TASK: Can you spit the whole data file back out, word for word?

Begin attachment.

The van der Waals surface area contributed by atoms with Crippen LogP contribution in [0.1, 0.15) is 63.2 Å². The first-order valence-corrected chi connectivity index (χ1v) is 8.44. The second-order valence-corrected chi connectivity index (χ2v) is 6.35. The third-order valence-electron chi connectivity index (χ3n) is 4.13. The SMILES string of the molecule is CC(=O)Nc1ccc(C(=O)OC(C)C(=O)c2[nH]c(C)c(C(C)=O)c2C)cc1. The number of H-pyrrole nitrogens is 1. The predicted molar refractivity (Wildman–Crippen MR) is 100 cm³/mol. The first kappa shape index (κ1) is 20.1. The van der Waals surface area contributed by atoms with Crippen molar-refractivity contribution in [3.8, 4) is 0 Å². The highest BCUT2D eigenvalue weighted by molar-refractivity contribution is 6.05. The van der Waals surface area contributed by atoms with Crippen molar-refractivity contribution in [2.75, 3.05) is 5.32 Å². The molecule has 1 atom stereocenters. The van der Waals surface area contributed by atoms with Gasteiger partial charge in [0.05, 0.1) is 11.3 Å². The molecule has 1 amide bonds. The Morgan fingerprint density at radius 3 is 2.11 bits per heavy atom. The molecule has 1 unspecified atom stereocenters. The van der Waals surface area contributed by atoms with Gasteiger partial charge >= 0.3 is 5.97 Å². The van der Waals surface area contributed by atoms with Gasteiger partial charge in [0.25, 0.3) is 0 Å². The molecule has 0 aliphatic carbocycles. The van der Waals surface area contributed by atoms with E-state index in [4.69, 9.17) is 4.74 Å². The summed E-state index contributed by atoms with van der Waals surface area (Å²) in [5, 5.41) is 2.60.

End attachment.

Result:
The van der Waals surface area contributed by atoms with Crippen LogP contribution in [0.1, 0.15) is 63.2 Å². The first-order valence-corrected chi connectivity index (χ1v) is 8.44. The second-order valence-corrected chi connectivity index (χ2v) is 6.35. The third-order valence-electron chi connectivity index (χ3n) is 4.13. The SMILES string of the molecule is CC(=O)Nc1ccc(C(=O)OC(C)C(=O)c2[nH]c(C)c(C(C)=O)c2C)cc1. The number of H-pyrrole nitrogens is 1. The predicted molar refractivity (Wildman–Crippen MR) is 100 cm³/mol. The first kappa shape index (κ1) is 20.1. The van der Waals surface area contributed by atoms with Crippen molar-refractivity contribution in [3.8, 4) is 0 Å². The highest BCUT2D eigenvalue weighted by molar-refractivity contribution is 6.05. The van der Waals surface area contributed by atoms with Crippen molar-refractivity contribution in [2.75, 3.05) is 5.32 Å². The molecule has 1 atom stereocenters. The van der Waals surface area contributed by atoms with Gasteiger partial charge in [0.05, 0.1) is 11.3 Å². The molecule has 1 amide bonds. The Morgan fingerprint density at radius 3 is 2.11 bits per heavy atom. The molecule has 1 unspecified atom stereocenters. The van der Waals surface area contributed by atoms with Gasteiger partial charge >= 0.3 is 5.97 Å². The van der Waals surface area contributed by atoms with Gasteiger partial charge in [0.25, 0.3) is 0 Å². The molecule has 0 aliphatic carbocycles. The van der Waals surface area contributed by atoms with E-state index in [4.69, 9.17) is 4.74 Å². The summed E-state index contributed by atoms with van der Waals surface area (Å²) in [5, 5.41) is 2.60.